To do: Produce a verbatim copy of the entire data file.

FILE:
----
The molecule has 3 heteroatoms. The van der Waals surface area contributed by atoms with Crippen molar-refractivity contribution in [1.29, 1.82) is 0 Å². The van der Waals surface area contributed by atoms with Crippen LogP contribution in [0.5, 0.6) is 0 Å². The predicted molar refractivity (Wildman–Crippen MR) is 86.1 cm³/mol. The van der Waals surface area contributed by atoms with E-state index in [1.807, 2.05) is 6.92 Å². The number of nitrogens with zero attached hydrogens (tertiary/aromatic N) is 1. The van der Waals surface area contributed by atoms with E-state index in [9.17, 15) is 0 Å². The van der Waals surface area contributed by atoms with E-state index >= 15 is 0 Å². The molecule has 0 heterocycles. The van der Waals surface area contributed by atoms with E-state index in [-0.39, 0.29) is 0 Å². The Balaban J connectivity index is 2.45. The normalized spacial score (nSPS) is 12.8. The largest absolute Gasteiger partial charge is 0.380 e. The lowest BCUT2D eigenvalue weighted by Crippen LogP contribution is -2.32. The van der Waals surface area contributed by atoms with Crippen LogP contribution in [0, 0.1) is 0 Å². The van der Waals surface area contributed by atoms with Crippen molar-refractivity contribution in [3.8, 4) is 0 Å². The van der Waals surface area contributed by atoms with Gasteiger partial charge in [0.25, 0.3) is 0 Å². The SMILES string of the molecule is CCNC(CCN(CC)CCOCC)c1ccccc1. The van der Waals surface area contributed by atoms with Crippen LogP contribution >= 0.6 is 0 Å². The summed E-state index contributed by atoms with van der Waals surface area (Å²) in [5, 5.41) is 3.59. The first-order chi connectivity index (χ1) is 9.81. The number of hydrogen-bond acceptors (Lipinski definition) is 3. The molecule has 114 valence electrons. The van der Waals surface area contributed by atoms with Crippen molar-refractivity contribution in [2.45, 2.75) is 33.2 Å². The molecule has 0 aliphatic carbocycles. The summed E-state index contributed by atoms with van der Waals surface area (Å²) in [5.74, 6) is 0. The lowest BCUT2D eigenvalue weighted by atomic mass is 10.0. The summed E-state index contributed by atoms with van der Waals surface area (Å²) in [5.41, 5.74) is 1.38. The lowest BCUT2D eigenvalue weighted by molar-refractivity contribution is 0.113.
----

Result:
The molecule has 3 heteroatoms. The van der Waals surface area contributed by atoms with Crippen molar-refractivity contribution in [1.29, 1.82) is 0 Å². The van der Waals surface area contributed by atoms with Crippen LogP contribution in [0.5, 0.6) is 0 Å². The predicted molar refractivity (Wildman–Crippen MR) is 86.1 cm³/mol. The van der Waals surface area contributed by atoms with E-state index in [1.807, 2.05) is 6.92 Å². The number of nitrogens with zero attached hydrogens (tertiary/aromatic N) is 1. The van der Waals surface area contributed by atoms with E-state index in [9.17, 15) is 0 Å². The van der Waals surface area contributed by atoms with E-state index >= 15 is 0 Å². The molecule has 0 heterocycles. The van der Waals surface area contributed by atoms with E-state index in [-0.39, 0.29) is 0 Å². The Balaban J connectivity index is 2.45. The normalized spacial score (nSPS) is 12.8. The largest absolute Gasteiger partial charge is 0.380 e. The lowest BCUT2D eigenvalue weighted by Crippen LogP contribution is -2.32. The van der Waals surface area contributed by atoms with Crippen LogP contribution in [0, 0.1) is 0 Å². The van der Waals surface area contributed by atoms with Crippen molar-refractivity contribution in [3.8, 4) is 0 Å². The van der Waals surface area contributed by atoms with Gasteiger partial charge in [0.25, 0.3) is 0 Å². The SMILES string of the molecule is CCNC(CCN(CC)CCOCC)c1ccccc1. The van der Waals surface area contributed by atoms with Crippen LogP contribution >= 0.6 is 0 Å². The summed E-state index contributed by atoms with van der Waals surface area (Å²) in [5, 5.41) is 3.59. The first-order chi connectivity index (χ1) is 9.81. The number of hydrogen-bond acceptors (Lipinski definition) is 3. The molecule has 114 valence electrons. The van der Waals surface area contributed by atoms with Crippen molar-refractivity contribution in [2.45, 2.75) is 33.2 Å². The molecule has 0 aliphatic carbocycles. The summed E-state index contributed by atoms with van der Waals surface area (Å²) in [5.74, 6) is 0. The lowest BCUT2D eigenvalue weighted by atomic mass is 10.0. The summed E-state index contributed by atoms with van der Waals surface area (Å²) in [5.41, 5.74) is 1.38. The lowest BCUT2D eigenvalue weighted by molar-refractivity contribution is 0.113.